The gap in life expectancy between north and south is usually put down to socioeconomic deprivation. We considered further data for 2016, to find out if this held true for deaths among young people. We found that, while two thirds of the gap were explained by the fact that people lived in deprived areas, the remaining one third could be caused by some unmeasured form of deprivation, or by differences in culture, infrastructure, migration or extreme weather.

Mortality for people aged 25 to 44 years in 2016, at small area geographical level for the whole of England.

Northern men faced a higher risk of dying young than northern women – partly because overall mortality rates are higher for men than for women, pretty much at every age, but also because men tend to be more susceptible to socioeconomic pressures. Although anachronistic, the expectation to have a job and be able to sustain a family weighs more on men. Accidents, alcohol misuse, drug misuse and suicide are all strongly associated with low socioeconomic status.

Suicide risk is twice as high among the most deprived men, compared to the most affluent. Suicide risk has also been associated with unemployment, and substantial increases in suicide have been observed during periods of recession – especially among men. Further evidence tells us that unskilled men between ages 25 and 39 are between ten and 20 times more likely to die from alcohol-related causes, compared to professionals.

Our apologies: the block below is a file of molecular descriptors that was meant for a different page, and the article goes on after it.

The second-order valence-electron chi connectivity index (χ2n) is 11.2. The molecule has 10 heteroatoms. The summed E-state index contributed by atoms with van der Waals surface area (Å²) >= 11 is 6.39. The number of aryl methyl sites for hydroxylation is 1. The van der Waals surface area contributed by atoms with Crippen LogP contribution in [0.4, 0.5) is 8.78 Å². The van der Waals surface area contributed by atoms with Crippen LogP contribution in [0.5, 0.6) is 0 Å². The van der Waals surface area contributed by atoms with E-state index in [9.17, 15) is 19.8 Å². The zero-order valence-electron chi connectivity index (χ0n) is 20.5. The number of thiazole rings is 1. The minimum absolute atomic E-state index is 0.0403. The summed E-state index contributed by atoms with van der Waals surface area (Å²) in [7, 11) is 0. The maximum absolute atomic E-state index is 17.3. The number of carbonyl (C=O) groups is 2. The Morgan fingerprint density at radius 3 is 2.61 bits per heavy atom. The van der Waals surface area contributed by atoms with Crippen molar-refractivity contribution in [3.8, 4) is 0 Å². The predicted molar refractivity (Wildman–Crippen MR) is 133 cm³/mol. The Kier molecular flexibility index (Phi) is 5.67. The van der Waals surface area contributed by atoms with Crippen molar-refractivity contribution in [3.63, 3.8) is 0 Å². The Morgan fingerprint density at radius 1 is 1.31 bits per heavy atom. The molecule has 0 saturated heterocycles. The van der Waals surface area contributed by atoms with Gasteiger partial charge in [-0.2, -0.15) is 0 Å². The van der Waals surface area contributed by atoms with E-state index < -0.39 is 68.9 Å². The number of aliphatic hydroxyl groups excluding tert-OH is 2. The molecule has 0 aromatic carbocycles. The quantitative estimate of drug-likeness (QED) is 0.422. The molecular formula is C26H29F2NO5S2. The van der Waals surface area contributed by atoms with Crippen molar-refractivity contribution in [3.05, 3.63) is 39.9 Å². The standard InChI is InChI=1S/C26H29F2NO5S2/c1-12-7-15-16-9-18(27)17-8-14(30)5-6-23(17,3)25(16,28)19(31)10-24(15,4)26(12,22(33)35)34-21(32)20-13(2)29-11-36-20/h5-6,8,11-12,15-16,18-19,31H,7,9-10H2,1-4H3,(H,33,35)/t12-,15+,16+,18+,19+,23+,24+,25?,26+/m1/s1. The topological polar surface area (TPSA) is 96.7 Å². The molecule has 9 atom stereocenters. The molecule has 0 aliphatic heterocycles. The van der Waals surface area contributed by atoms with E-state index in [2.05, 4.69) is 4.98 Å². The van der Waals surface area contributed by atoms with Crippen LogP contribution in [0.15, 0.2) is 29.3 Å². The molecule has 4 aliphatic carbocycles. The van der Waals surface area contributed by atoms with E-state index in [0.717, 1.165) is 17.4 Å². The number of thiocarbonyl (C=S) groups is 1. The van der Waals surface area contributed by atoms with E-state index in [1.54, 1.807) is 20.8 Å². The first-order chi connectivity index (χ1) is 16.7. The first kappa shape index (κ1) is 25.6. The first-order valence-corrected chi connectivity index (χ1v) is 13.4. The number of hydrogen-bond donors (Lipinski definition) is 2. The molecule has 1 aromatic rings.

Alcohol underpins the steep increase in liver cirrhosis deaths in Britain from the 1990s – which is when the north-south divide in mortality between people aged 25 to 44 also started to emerge. Previous research has shown that men in this age group, who live in the most deprived areas, are five times more likely to die from alcohol-related diseases than those in the most affluent areas. For women in deprived areas, the risk is four times greater.


It’s also widely known that mortality rates for cancer are higher in more deprived areas, and people have worse survival rates in places where smoking and alcohol abuse is more prevalent. Heroin and crack cocaine addiction and deaths from drug overdoses are also strongly associated with deprivation.

The greater number of deaths from accidents in the north should be considered in the context of transport infrastructure investment, which is heavily skewed towards the south – especially London, which enjoys the lowest mortality in the country. What’s more, if reliable and affordable public transport is not available, people will drive more and expose themselves to higher risk of an accident.

Deaths for young adults in the north of England have been increasing compared to those in the south since the late 1990s, creating new health divides between England’s regions. It seems that persistent social, economic and health inequalities are responsible for a growing trend of psychological distress, despair and risk taking among young northerners. Without major changes, the extreme concentration of power, wealth and opportunity in the south will continue to damage people’s health, and worsen the north-south divide.

The Conversation

Evangelos Kontopantelis, Professor in Data Science and Health Services Research, University of Manchester

This article is republished from The Conversation under a Creative Commons license. Read the original article.